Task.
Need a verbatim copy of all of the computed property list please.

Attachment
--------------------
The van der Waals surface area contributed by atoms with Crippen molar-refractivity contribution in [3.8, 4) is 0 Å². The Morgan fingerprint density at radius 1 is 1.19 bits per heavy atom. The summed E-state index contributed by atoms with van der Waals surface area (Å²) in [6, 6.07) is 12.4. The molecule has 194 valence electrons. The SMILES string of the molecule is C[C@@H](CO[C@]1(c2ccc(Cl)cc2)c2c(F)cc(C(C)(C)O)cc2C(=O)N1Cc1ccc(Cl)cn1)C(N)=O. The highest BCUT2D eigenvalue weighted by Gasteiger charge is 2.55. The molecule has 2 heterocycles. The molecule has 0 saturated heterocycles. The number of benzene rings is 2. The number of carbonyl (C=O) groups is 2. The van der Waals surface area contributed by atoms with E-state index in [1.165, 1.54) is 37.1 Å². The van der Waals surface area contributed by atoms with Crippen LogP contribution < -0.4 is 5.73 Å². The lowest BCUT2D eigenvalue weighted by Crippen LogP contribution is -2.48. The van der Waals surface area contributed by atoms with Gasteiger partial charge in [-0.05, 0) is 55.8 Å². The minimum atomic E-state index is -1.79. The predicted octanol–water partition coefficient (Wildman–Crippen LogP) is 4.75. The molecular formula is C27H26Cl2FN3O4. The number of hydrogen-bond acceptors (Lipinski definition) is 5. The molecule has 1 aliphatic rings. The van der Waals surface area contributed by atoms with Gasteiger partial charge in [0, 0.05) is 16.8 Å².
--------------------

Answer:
The van der Waals surface area contributed by atoms with Crippen molar-refractivity contribution in [3.8, 4) is 0 Å². The Morgan fingerprint density at radius 1 is 1.19 bits per heavy atom. The summed E-state index contributed by atoms with van der Waals surface area (Å²) in [6, 6.07) is 12.4. The molecule has 194 valence electrons. The SMILES string of the molecule is C[C@@H](CO[C@]1(c2ccc(Cl)cc2)c2c(F)cc(C(C)(C)O)cc2C(=O)N1Cc1ccc(Cl)cn1)C(N)=O. The highest BCUT2D eigenvalue weighted by Gasteiger charge is 2.55. The molecule has 2 heterocycles. The molecule has 0 saturated heterocycles. The number of benzene rings is 2. The number of carbonyl (C=O) groups is 2. The van der Waals surface area contributed by atoms with E-state index in [1.165, 1.54) is 37.1 Å². The van der Waals surface area contributed by atoms with Crippen LogP contribution < -0.4 is 5.73 Å². The lowest BCUT2D eigenvalue weighted by Crippen LogP contribution is -2.48. The van der Waals surface area contributed by atoms with Gasteiger partial charge in [-0.05, 0) is 55.8 Å². The minimum atomic E-state index is -1.79. The predicted octanol–water partition coefficient (Wildman–Crippen LogP) is 4.75. The molecular formula is C27H26Cl2FN3O4. The number of hydrogen-bond acceptors (Lipinski definition) is 5. The molecule has 1 aliphatic rings. The van der Waals surface area contributed by atoms with Gasteiger partial charge in [0, 0.05) is 16.8 Å².